factorial(n) simplexes to do the task is my favorite, as that<br>
dissection devolves into a sort. Essentially all of those<br>
simplexes are identical in shape and size to the rest, and can<br>
be transformed into the others by simple transpositions of<br>
the coordinate axes.<br>
<br>
To get back to your question, the diagonal extraction is nice<br>
because it has a direct relation to the sorting of your numbers.<br>
Dissect the 3cube into 6 tetrahedra. Here is the dissection, as<br>
done by my simplicial complex toolbox:<br>
<br>
>> sc = tessellatehypercube(3)<br>
sc = <br>
domain: [8x3 double]<br>
tessellation: [6x4 double]<br>
range: [8x0 double]<br>
>> sc.domain<br>
ans =<br>
0 0 0<br>
1 0 0<br>
0 1 0<br>
1 1 0<br>
0 0 1<br>
1 0 1<br>
0 1 1<br>
1 1 1<br>
>> sc.tessellation<br>
ans =<br>
1 2 4 8<br>
1 3 4 8<br>
1 2 6 8<br>
1 5 6 8<br>
1 5 7 8<br>
1 3 7 8<br>
<br>
So, given a random point in the unit 3cube,<br>
<br>
>> P = rand(1,3)<br>
P =<br>
0.22843 0.652 0.06616<br>
<br>
It has sort tags of<br>
<br>
>> [psort,ptags] = sort(P)<br>
psort =<br>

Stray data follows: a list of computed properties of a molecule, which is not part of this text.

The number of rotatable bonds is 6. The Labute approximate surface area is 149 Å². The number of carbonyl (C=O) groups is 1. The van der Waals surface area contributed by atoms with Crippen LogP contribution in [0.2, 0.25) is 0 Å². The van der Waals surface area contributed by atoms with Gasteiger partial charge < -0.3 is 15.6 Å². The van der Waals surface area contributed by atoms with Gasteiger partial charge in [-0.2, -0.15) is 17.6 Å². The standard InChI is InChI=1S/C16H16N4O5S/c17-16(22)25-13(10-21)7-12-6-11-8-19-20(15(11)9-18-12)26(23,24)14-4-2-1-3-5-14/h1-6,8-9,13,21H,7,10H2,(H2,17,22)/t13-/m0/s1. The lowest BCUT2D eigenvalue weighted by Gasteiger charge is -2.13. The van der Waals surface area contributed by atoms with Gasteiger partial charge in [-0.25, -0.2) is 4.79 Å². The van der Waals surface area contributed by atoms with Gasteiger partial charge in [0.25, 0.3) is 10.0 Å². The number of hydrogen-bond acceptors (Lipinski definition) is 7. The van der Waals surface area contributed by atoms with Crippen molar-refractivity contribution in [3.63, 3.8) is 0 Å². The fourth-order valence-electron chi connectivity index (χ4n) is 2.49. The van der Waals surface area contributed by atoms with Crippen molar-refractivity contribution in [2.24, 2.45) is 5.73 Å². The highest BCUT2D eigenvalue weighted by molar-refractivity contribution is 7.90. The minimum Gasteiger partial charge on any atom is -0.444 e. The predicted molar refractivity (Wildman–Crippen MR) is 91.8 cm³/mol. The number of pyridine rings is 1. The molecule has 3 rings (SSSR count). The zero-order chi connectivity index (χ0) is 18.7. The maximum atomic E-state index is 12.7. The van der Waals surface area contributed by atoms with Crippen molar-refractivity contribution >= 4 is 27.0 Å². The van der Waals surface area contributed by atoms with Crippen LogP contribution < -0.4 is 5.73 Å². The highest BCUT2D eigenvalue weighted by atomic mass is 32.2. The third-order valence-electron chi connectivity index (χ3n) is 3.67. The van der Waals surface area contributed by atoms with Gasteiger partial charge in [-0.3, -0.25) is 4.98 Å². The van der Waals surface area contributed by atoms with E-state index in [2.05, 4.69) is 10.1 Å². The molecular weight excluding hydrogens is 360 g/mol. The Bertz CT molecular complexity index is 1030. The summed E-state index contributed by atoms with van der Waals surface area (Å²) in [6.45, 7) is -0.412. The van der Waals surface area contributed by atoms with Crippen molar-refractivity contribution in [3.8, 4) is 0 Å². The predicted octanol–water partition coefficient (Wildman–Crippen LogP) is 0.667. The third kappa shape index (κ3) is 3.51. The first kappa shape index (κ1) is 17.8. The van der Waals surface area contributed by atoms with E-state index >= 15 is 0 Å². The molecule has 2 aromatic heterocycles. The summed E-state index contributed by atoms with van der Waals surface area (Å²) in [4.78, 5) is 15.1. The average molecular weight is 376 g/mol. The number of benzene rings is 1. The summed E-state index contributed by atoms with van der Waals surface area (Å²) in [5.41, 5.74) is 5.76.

0.06616 0.22843 0.652<br>
ptags =<br>
3 1 2<br>
<br>
The simplex in that dissection with the same sort order<br>
of the vertices is the second one.<br>
<br>
>> [~,stags] = sortrows(sc.domain(sc.tessellation(2,:),:)')<br>
stags =<br>
3<br>
1<br>
2<br>
<br>
>> sc.domain(sc.tessellation(2,:),:)<br>
ans =<br>
0 0 0<br>
0 1 0<br>
1 1 0<br>
1 1 1<br>
<br>
I'm not sure that this makes your problem any easier, but it<br>
may help. Personally, I like the idea that all of these simplexes<br>
in the diagonal extraction are simple transformations of each<br>
other. So all you need to do is sort the coordinates, effectively<br>
a transformation of variables.<br>
<br>
>> sort(P)<br>
ans =<br>
0.06616 0.22843 0.652<br>
<br>
This point ALWAYS falls inside the first simplex on the list...<br>
<br>
>> sc.domain(sc.tessellation(1,:),:)<br>
ans =<br>
0 0 0<br>
1 0 0<br>
1 1 0<br>
1 1 1<br>
<br>
As you can see, that simplex has a rather simple construction.<br>
<br>
HTH,<br>
John

Mon, 21 Mar 2011 13:17:23 +0000
Re: Indices of points in the nsimplex
http://www.mathworks.com/matlabcentral/newsreader/view_thread/304795#826355
Greg von Winckel
I was thinking of using the ncube [0,1]^n and the nsimplex which is determined by the ordering <br>
<br>
x1>x2>...>xn<br>
<br>
If some other simplex leads to an easier relationship for the indices, that's fine as well. The point is that I have a symmetry in my coordinates that I need to exploit.